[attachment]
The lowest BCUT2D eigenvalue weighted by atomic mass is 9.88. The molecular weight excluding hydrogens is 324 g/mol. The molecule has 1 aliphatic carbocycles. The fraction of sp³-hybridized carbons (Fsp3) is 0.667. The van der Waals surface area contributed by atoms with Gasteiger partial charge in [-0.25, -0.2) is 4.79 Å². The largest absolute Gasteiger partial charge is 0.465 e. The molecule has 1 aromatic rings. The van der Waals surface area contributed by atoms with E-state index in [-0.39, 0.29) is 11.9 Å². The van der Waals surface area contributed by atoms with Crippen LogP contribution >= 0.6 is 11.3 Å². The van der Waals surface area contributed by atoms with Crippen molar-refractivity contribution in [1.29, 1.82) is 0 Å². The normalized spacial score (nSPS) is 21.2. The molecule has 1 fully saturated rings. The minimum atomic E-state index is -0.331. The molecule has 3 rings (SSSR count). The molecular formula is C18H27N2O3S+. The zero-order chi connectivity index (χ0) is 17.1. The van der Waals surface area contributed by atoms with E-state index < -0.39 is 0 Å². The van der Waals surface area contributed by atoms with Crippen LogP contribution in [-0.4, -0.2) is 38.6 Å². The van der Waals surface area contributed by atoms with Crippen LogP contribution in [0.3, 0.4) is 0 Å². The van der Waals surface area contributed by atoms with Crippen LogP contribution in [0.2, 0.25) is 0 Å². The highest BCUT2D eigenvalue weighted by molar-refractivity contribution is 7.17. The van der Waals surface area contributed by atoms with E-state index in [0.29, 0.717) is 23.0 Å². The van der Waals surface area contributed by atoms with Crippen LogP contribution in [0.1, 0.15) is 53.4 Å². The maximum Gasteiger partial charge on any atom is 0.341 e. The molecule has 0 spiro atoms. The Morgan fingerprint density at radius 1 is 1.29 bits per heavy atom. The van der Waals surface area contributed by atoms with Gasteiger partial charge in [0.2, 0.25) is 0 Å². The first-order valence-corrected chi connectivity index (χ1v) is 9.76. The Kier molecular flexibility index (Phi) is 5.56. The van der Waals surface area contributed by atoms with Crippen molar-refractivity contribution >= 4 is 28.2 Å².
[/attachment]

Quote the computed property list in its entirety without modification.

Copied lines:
The lowest BCUT2D eigenvalue weighted by atomic mass is 9.88. The molecular weight excluding hydrogens is 324 g/mol. The molecule has 1 aliphatic carbocycles. The fraction of sp³-hybridized carbons (Fsp3) is 0.667. The van der Waals surface area contributed by atoms with Gasteiger partial charge in [-0.25, -0.2) is 4.79 Å². The largest absolute Gasteiger partial charge is 0.465 e. The molecule has 1 aromatic rings. The van der Waals surface area contributed by atoms with E-state index in [-0.39, 0.29) is 11.9 Å². The van der Waals surface area contributed by atoms with Crippen LogP contribution >= 0.6 is 11.3 Å². The van der Waals surface area contributed by atoms with Crippen molar-refractivity contribution in [1.29, 1.82) is 0 Å². The normalized spacial score (nSPS) is 21.2. The molecule has 1 fully saturated rings. The minimum atomic E-state index is -0.331. The molecule has 3 rings (SSSR count). The molecular formula is C18H27N2O3S+. The zero-order chi connectivity index (χ0) is 17.1. The van der Waals surface area contributed by atoms with E-state index < -0.39 is 0 Å². The van der Waals surface area contributed by atoms with Crippen LogP contribution in [-0.4, -0.2) is 38.6 Å². The van der Waals surface area contributed by atoms with Crippen LogP contribution in [0.3, 0.4) is 0 Å². The van der Waals surface area contributed by atoms with Crippen LogP contribution in [0.2, 0.25) is 0 Å². The highest BCUT2D eigenvalue weighted by molar-refractivity contribution is 7.17. The van der Waals surface area contributed by atoms with E-state index in [0.29, 0.717) is 23.0 Å². The van der Waals surface area contributed by atoms with Crippen LogP contribution in [0.1, 0.15) is 53.4 Å². The maximum Gasteiger partial charge on any atom is 0.341 e. The molecule has 0 spiro atoms. The Morgan fingerprint density at radius 1 is 1.29 bits per heavy atom. The van der Waals surface area contributed by atoms with Gasteiger partial charge in [0.2, 0.25) is 0 Å². The first-order valence-corrected chi connectivity index (χ1v) is 9.76. The Kier molecular flexibility index (Phi) is 5.56. The van der Waals surface area contributed by atoms with Crippen molar-refractivity contribution >= 4 is 28.2 Å².